The importance of healthcare sector is second to none, and underpinning it are doctors and nurses. A few years ago when the raging COVID-19 pandemic was killing countless people and sending even more to hospitals, they were hailed as saviours. But the sorry state of affairs these critical manpower, especially nurses, frequently find themselves in deserves discussion. It goes without saying that nurses account for the bulk of the Nepali population emigrating for greener pastures. Today we find a good number of Nepali nurses tending to patients in Australia, Canada, the US, among a vast range of countries. The question is: Why are they leaving the country in droves? Of course the pay is one major pulling factor. But what about the push factors?
Our nurses have been facing two major problems. Those working in big private hospitals toil for as little as Rs. 8,000 in salary – the money that doesn't even cover the bare minimum expenses – while those in government hospitals get relatively good pay but have to attend to overwhelming number of patients, sometimes two or three patients crammed into one bed. In the first case, the pay is not on a par with the qualification; in the second, it's not in line with the workload. So, gruelling work hours and underpay are the factors our nurses are contending with. Compounding the problem is occasional violence that flares when a patient dies in the course of treatment.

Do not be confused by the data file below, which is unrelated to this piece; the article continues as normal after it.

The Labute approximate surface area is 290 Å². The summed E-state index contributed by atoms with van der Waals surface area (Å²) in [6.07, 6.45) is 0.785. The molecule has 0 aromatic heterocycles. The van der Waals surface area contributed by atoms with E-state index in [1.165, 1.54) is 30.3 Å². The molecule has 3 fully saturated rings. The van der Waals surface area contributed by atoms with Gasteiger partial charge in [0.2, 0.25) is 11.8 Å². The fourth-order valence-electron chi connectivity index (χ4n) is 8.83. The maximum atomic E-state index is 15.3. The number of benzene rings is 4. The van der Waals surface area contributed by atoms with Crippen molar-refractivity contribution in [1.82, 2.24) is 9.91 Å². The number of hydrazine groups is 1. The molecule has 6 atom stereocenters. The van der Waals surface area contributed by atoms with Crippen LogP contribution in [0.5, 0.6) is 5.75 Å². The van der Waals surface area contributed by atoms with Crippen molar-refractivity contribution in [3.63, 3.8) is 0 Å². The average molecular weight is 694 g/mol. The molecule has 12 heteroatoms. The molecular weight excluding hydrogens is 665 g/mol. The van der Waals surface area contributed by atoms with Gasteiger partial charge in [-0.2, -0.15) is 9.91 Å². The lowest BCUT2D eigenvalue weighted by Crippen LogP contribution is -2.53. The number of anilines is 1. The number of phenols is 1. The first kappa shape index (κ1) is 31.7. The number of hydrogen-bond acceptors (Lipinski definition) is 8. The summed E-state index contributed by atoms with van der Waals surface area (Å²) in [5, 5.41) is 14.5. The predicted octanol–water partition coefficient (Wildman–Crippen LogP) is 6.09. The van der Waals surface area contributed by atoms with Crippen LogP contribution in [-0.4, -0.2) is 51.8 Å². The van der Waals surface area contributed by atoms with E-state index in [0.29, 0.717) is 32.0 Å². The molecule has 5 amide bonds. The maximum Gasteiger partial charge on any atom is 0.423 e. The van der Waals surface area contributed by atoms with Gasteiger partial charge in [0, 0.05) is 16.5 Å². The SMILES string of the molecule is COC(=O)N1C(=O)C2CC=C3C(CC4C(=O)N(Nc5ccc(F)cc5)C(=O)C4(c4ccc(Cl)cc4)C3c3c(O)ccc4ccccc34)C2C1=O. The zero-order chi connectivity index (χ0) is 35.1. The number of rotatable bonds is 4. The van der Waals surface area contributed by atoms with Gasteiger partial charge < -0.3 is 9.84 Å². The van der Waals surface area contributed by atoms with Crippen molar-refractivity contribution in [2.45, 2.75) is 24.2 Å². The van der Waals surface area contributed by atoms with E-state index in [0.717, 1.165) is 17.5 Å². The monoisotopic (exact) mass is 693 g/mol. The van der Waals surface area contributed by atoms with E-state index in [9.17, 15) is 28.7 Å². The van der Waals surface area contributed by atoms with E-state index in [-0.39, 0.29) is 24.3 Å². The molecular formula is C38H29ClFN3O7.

The fact that many nursing colleges have closed because of failing to comply with the law that mandates such a college to run its own 100-bed hospital is something the government must take seriously. There is no denying that a nurse requires many basic skills to qualify, and without hands-on training in clinical setting for a certain period of time, mastering them is impossible. Complaints that a nurse administered wrong medicine to a patient or a nurse failed to live up to the ethical standards have been making headlines time and again. In order to keep such untoward incidents at bay, the requirement for a nursing college to have its own hospital seems plausible. But at the same time, falling short in meeting that criteria has closed many colleges or pushed some to the verge of closure is the real issue that deserves intervention.
The guiding principle shouldn't be how to produce more nurses, but it should be how to produce qualified nurses in enough numbers. Those who lack even basic skills as identifying the medical equipment mustn't join the workforce. And there must be laws in place to deter such malpractices. If preventing such shortcomings demands amendment to prevailing laws, the government must embrace the option. Many of the prospective students are increasingly going abroad for nursing study. Had there been enough colleges at home, they wouldn't opt for costly education abroad. This is crucial even to prevent the flight of much-needed foreign cash from the country. Retaining nurses is paramount. To make that happen, the government should work to increase their pay as well as perks. Ensuring safe and secure working environment is equally important. We no longer can afford to lose them.